Grad school provided me with a lot more insight into the problem of gender inequity than I bargained for. While I was pursuing a PhD in economics — a highly gender-imbalanced discipline, with women accounting for 12 percent of American economics professors and only one female Nobel prize recipient to date — my partner was immersed in Ada Developers Academy. Ada is an intensive training program for women who want to become software engineers.
Part of her training included discussions about the various ways that sexism exists and persists in the technology sector, which is only slightly less gender-imbalanced than academic economics. In conversations with her, I became aware of how rife graduate school was with many of the same dynamics that make tech an uncomfortable place for many women. The issues here are both deeper and broader than pay disparities, and data we gathered this fall supports the notion that even (and perhaps especially) highly educated women experience gender inequity in the workplace.
Educated Women Give Their Employers Low Marks for Gender Equity
When the research team at PayScale started preparing this year’s gender pay report, I wanted to determine whether highly educated women had different experiences of workplace gender inequity than men or women with different levels of training. To do this, we asked survey respondents to rate their employer’s activity regarding workplace gender inequity. They could choose a rating from 1 (“No action is taken”) to 5 (“My employer is proactively addressing the issue”). There was also a sixth response option: “There is no issue, so no action is needed.” When compiling this data for the report, we deemed either a 1 or 2 a low rating.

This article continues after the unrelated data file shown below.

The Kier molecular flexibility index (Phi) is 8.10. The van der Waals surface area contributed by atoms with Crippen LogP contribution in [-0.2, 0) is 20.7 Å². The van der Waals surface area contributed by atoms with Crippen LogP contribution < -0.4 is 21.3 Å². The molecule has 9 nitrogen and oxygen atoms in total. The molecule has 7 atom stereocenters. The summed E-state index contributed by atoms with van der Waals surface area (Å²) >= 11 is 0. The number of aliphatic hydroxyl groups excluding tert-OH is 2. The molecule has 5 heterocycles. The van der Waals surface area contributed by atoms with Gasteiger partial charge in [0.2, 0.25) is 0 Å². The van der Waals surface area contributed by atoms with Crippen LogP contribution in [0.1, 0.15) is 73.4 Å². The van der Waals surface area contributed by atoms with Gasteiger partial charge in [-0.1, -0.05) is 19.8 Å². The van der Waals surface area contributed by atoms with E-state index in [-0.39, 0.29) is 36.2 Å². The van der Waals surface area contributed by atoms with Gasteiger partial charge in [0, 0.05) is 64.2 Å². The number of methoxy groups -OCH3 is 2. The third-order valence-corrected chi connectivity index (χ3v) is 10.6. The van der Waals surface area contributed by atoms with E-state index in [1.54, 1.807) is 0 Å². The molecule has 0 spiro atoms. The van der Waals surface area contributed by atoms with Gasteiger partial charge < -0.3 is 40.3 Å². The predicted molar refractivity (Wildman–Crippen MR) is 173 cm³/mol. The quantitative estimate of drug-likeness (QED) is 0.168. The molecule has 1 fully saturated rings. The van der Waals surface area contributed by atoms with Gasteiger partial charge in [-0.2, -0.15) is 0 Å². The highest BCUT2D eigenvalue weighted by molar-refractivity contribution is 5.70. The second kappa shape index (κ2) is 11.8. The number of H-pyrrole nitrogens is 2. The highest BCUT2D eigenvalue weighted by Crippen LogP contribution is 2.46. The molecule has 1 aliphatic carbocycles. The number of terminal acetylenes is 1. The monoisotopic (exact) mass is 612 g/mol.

We found a disturbing trend in the data. As men gained more education, they tended to be less likely to give their employer a low rating in addressing workplace gender inequity. The opposite happened for women, however — highly educated women were more likely to report an unaddressed problem in the workplace.
Highly educated women often give their employer low ratings in addressing gender inequity.
This difference in experiences is most pronounced with MBAs. Male MBAs were least likely of any group to rate their employers poorly in addressing workplace gender inequity (11.8 percent), while female MBAs were most likely (37 percent).
This is troubling. Some of the most capable women in the workforce believe that they are being judged on their gender rather than the quality of their work.
Why Do More Highly Educated Women Give Their Employers Such Low Marks?
I suspect there are at least two forces at play here: (1) as women spend more time in school they become more conscious of how their gender systematically disadvantages them; and (2) in positions requiring high levels of training and autonomy, the fact that women (and particularly women of color) are presumed incompetent until proven otherwise becomes more apparent. To put it differently, women with higher levels of education could be both more aware of gender discrimination and more susceptible to it. I want to focus on the second point in this piece.
Women with higher levels of education could be more aware of (and susceptible to) discrimination.